In look and tone, “Nightwatching” reps a return to the Peter Greenaway style of old, though whether it’s a return to form is another matter. Visually an expectedly rich affair, the baroque helmer’s take on the enigmatic painting “The Night Watch” is played out on theatrical sets enhanced by celestial lighting, where Rembrandt’s middle period becomes a series of tableaux of love, lust and fear. Knowing what to emphasize, however, occasionally slips through Greenaway’s grasp, and power remains largely in the art direction. Fans should be partly satisfied, and biz superior to “Tulse Luper,” though distribution will still be limited.
Given Greenaway’s enduring exploration of images both as independent identities and bridges to other realms, it’s unsurprising that he’s latched on to a painting like “The Night Watch,” not just because it’s the best-known example of his beloved Dutch Golden Age, but also thanks to the composition’s seemingly inscrutable action.
Revolutionary in how it presents a group of men (and two incongruous girls, or dwarves) not as bold, static nobles but in a cacophony of poses and movement, the painting lends itself to historical leaps of imagination, and Greenaway plunges right in.
At pic’s start, Rembrandt (Martin Freeman) is a successful artist, master of a bustling household. He’s married to the intelligent Saskia (Eva Birthistle), initially a business match that has grown into a genuine love affair.
Among the servants, two are especially close to the masters: Geertje (Jodhi May) and Hendrickje (Emily Holmes).
When Saskia gets pregnant, Rembrandt accepts a commission to paint the members of an Amsterdam Civil Guard, headed by Capt. Frans Banning Cocq (Adrian Lukis). Soon, one of their members, Piers Hasselburg (Andrzej Seweryn), is killed, supposedly by an accidental musket shot. As Rembrandt discovers more about the decadent, power-hungry men he’s painting, he suspects murder.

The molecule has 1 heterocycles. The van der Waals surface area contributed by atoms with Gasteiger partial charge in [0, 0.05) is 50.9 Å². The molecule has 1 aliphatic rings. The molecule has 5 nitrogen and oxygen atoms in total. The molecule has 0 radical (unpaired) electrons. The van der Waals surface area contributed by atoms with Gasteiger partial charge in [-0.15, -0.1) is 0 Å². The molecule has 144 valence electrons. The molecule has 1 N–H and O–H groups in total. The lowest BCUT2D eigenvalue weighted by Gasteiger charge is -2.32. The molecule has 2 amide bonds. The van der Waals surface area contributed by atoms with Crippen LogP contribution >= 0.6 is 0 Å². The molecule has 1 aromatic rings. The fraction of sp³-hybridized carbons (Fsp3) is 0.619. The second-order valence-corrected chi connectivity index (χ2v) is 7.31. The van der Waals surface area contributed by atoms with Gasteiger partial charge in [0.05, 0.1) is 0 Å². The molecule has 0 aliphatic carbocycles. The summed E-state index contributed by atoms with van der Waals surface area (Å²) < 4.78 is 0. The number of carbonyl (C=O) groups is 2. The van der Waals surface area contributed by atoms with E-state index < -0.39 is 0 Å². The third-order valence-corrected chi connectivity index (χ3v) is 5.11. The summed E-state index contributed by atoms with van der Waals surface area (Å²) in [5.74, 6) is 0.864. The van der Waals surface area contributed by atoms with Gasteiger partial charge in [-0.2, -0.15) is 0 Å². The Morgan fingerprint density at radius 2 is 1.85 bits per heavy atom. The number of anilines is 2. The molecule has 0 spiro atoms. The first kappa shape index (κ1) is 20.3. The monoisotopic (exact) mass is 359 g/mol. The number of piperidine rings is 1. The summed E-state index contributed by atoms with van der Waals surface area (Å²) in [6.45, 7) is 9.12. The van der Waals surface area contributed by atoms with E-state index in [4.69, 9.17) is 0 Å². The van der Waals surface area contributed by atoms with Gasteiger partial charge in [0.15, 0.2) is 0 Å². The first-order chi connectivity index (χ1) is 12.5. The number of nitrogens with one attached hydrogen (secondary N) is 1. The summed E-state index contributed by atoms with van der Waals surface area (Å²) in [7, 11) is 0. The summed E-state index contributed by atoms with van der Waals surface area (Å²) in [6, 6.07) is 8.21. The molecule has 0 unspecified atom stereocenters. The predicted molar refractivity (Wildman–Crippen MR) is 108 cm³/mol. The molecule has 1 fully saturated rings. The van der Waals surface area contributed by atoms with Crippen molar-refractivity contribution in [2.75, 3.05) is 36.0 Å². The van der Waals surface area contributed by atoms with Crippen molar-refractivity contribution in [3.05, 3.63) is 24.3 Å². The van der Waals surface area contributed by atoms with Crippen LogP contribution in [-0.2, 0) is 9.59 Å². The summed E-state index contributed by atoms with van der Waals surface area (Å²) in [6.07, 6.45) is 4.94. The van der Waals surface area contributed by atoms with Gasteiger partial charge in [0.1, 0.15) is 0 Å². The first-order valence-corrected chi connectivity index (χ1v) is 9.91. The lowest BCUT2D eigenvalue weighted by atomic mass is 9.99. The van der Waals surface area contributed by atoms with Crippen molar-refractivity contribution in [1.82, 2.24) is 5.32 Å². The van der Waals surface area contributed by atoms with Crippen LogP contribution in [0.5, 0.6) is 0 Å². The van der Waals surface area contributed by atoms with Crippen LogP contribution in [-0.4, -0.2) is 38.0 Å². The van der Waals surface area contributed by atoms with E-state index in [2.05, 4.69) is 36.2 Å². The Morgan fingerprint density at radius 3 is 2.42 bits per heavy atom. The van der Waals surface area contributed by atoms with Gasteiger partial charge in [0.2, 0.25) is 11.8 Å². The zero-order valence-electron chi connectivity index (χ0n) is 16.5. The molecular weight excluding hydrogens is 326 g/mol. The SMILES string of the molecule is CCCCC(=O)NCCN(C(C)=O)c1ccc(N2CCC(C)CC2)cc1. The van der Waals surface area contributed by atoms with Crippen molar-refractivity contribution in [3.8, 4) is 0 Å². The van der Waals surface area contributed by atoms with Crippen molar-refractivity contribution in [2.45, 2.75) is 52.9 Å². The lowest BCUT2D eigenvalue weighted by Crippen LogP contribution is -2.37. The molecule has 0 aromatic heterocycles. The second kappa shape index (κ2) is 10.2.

Digging deeper, he uncovers Banning Cocq’s crush on co-conspirator Willem van Ruytenburgh (Adam Kotz) and, thanks to the half-fantastic tales of young Marieke (Natalie Press), learns the orphanage under the Guard’s protection has been turned into a child brothel.
Rembrandt uses his painting as a covert condemnation of his patrons; when it’s unveiled, they’re furious.
The “hidden meaning of paintings” is obviously the theme du jour, though Greenaway’s take is infinitely more intellectual than anything Dan Brown could ever dream up. In reality, the conspiracy is less important than the painter himself: Rembrandt is captured in all his joyful, bawdy, self-analyzing ways, prey to passions and capable of real love.
Freeman, best known for the U.K. series “The Office,” is just the man, inhabiting the foul-mouthed, lusty artist and making him believable rather than theatrical. Birthistle and May are also standouts, rising to the challenge of being flesh and blood amid the stagecraft.
Non-English thespers are less successful, made to recite long, explanatory dialogue that’s difficult to decipher under the thick accents. Multitude of players gets lost as Greenaway seems uncertain which elements to focus on at what moment, leaving a disjointed sense that’s not helped by a choppy feel for time’s passing.
He has, however, returned to the raucous, witty sense of humor that characterized his earlier works, and there’s a zest for life in almost every frame, a quality sorely lacking in more recent efforts.
Best of all is the production design: Sets are stripped down to their bare essentials while still retaining the unmistakable stamp of the classic Dutch interior. As in the paintings of the era, light is meticulously placed, throwing sharp, defined beams and cutting through the peripheral shadows like a revelatory divine instrument.
Colors, too, are rich, including the famed Dutch blacks, and the excellent 35mm transfer results in a far lusher look than was seen in the “Tulse Luper” projects. Greenaway’s unerring feel for music is another plus, the Nyman-like soundtrack full of insistent ascending and descending chords.